After writing poetry and making music, and doing graphic design, I also started organizing film screenings; eventually, I even made my own documentary films, and got involved in a number of art exhibitions. In 2005, I made a documentary called Meishi Street, in which I filmed the demolition of a street in Beijing’s Dashilar district, telling the stories of three of the affected families. This gave me an in-depth understanding of how these demolitions happen, how they start, and how they end. Mum, I don’t believe that you will continue to pressure me to buy a house if you can understand what I have said above. You once told me that the only reason you can read a little now is because you were put in a Mao Zedong study group in the village before getting married, which also helped you understand what it meant to be poor. Because of where you came from, you know better than most what class means, and you have an innate sympathy for the weakest members of society. These evicted families are the most vulnerable people in China today. That’s why I think that my concern for them is something you taught me.
When I was at university in Shenzhen, I went to my sister’s factory one day, and she poured out her heart to me, about how hard she found the endless assembly line work, and how homesick she was. I wrote a poem for her, and for the countless thousands of young women who are forced to drop out of school to scrape a living in the city. My sister sacrificed her youth to enable me to go to university and become an ‘educated man’. Every time I think of how much I owe her, my eyes fill with tears. I made another film, Sanyuanli, about the large numbers of country people, mostly from impoverished inland provinces, who scrape a living in the shantytowns and factories of Guangzhou. Since I once lived in a Shenzhen shantytown myself, I could identify with them. Every time I looked through the camera lens at the arduous jobs they were doing, the cramped rooms they rented and the cheap nasty food they were eating, all the while with a satisfied smile on their faces, it reminded me that I came from Xialiu, that I was born and brought up in a dirt-poor place too. That is where my life began. They work their fingers to the bone scraping a living in the city, just as I once did, and what keeps them going are thoughts of the home and family that they live so far away from. They are the humblest people in China, forgotten by the rest of us; their contribution to our society is enormous and yet they are unable to enjoy it. My reason for putting them in front of the camera is that I can see my past in them, and I see their sorrow.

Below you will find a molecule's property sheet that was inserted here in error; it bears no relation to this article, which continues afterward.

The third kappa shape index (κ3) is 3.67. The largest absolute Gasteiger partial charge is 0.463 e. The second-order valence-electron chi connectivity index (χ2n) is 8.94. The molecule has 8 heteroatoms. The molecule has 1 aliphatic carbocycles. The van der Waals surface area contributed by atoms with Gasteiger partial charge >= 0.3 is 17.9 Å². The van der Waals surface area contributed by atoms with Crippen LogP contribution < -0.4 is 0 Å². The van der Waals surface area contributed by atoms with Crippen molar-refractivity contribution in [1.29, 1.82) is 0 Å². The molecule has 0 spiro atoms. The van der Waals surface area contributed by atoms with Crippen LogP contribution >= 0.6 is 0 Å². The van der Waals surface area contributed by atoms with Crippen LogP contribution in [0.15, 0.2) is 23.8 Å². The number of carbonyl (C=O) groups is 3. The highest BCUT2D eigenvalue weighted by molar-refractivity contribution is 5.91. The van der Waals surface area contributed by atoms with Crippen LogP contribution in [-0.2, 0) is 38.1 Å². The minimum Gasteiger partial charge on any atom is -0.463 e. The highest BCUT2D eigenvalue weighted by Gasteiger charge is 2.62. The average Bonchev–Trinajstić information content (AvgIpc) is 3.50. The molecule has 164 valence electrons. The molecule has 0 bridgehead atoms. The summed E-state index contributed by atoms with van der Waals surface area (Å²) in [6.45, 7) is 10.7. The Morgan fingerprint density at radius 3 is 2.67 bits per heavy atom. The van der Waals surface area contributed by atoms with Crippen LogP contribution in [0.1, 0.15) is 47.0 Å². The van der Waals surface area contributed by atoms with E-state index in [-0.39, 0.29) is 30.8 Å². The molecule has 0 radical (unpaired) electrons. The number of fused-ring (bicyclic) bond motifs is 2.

Sometimes when I show my films, and explain the thinking behind them, people take me for a leftist. But I am like you, in that I feel for the vulnerable, and want to bear witness to injustice. Isn’t that the same as what you learned in your Mao Zedong study group? I doubt you will ever understand that shocking thing I once said about Mao Zedong to you, but it is because I have read some books and know a bit of history that my ideas about Mao conflict with yours. It’s complicated matter, but I am going to put it in simple terms: there have been people who believe in social justice since time immemorial, Mao did not invent it. A person can be on the left without being a Maoist. There are many people today who are confused by the world around them, not just you. I am currently involved in planning a number of arts and design exhibitions, I am also chief editor of a new literary magazine, and I have a few creative projects of my own underway. All of these projects bring me face-to-face with difficult social questions that I can’t avoid addressing. It takes all of my wisdom and strength to find solutions, to form and express my opinions. By reducing the chaos in the world around us, I hope we can create a bit more clarity.